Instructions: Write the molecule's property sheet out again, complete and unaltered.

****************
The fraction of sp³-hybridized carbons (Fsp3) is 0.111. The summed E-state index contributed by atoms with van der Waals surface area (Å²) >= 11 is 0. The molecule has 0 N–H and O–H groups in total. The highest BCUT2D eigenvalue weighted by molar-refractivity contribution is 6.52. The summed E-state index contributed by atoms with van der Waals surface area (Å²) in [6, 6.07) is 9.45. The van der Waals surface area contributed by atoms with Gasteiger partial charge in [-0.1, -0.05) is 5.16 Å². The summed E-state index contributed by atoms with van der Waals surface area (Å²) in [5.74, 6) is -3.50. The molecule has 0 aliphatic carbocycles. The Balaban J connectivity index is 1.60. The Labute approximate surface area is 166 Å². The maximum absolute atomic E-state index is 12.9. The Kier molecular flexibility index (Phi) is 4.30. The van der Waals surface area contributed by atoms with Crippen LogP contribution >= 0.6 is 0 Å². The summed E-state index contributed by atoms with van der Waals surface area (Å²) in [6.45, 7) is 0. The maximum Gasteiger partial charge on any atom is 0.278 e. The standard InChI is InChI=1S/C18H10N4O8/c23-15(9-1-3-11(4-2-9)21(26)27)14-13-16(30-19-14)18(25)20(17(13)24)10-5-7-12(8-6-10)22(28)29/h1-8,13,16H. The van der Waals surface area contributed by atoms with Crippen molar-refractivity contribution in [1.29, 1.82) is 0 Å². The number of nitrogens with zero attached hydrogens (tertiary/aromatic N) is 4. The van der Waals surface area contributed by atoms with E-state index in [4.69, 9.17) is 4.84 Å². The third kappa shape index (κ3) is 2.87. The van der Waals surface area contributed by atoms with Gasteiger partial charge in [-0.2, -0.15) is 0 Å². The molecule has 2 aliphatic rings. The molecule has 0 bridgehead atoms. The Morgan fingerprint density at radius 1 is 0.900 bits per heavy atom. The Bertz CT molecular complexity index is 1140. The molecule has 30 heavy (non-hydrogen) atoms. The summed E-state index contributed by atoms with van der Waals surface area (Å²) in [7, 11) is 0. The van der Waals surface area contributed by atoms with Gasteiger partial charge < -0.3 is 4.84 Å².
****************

The fraction of sp³-hybridized carbons (Fsp3) is 0.111. The summed E-state index contributed by atoms with van der Waals surface area (Å²) >= 11 is 0. The molecule has 0 N–H and O–H groups in total. The highest BCUT2D eigenvalue weighted by molar-refractivity contribution is 6.52. The summed E-state index contributed by atoms with van der Waals surface area (Å²) in [6, 6.07) is 9.45. The van der Waals surface area contributed by atoms with Gasteiger partial charge in [-0.1, -0.05) is 5.16 Å². The summed E-state index contributed by atoms with van der Waals surface area (Å²) in [5.74, 6) is -3.50. The molecule has 0 aliphatic carbocycles. The Balaban J connectivity index is 1.60. The Labute approximate surface area is 166 Å². The maximum absolute atomic E-state index is 12.9. The Kier molecular flexibility index (Phi) is 4.30. The van der Waals surface area contributed by atoms with Crippen LogP contribution >= 0.6 is 0 Å². The summed E-state index contributed by atoms with van der Waals surface area (Å²) in [6.45, 7) is 0. The maximum Gasteiger partial charge on any atom is 0.278 e. The standard InChI is InChI=1S/C18H10N4O8/c23-15(9-1-3-11(4-2-9)21(26)27)14-13-16(30-19-14)18(25)20(17(13)24)10-5-7-12(8-6-10)22(28)29/h1-8,13,16H. The van der Waals surface area contributed by atoms with Crippen molar-refractivity contribution in [1.29, 1.82) is 0 Å². The number of nitrogens with zero attached hydrogens (tertiary/aromatic N) is 4. The van der Waals surface area contributed by atoms with E-state index in [4.69, 9.17) is 4.84 Å². The third kappa shape index (κ3) is 2.87. The van der Waals surface area contributed by atoms with Gasteiger partial charge in [-0.2, -0.15) is 0 Å². The molecule has 2 aliphatic rings. The molecule has 0 bridgehead atoms. The Morgan fingerprint density at radius 1 is 0.900 bits per heavy atom. The Bertz CT molecular complexity index is 1140. The molecule has 30 heavy (non-hydrogen) atoms. The summed E-state index contributed by atoms with van der Waals surface area (Å²) in [7, 11) is 0. The van der Waals surface area contributed by atoms with Gasteiger partial charge < -0.3 is 4.84 Å².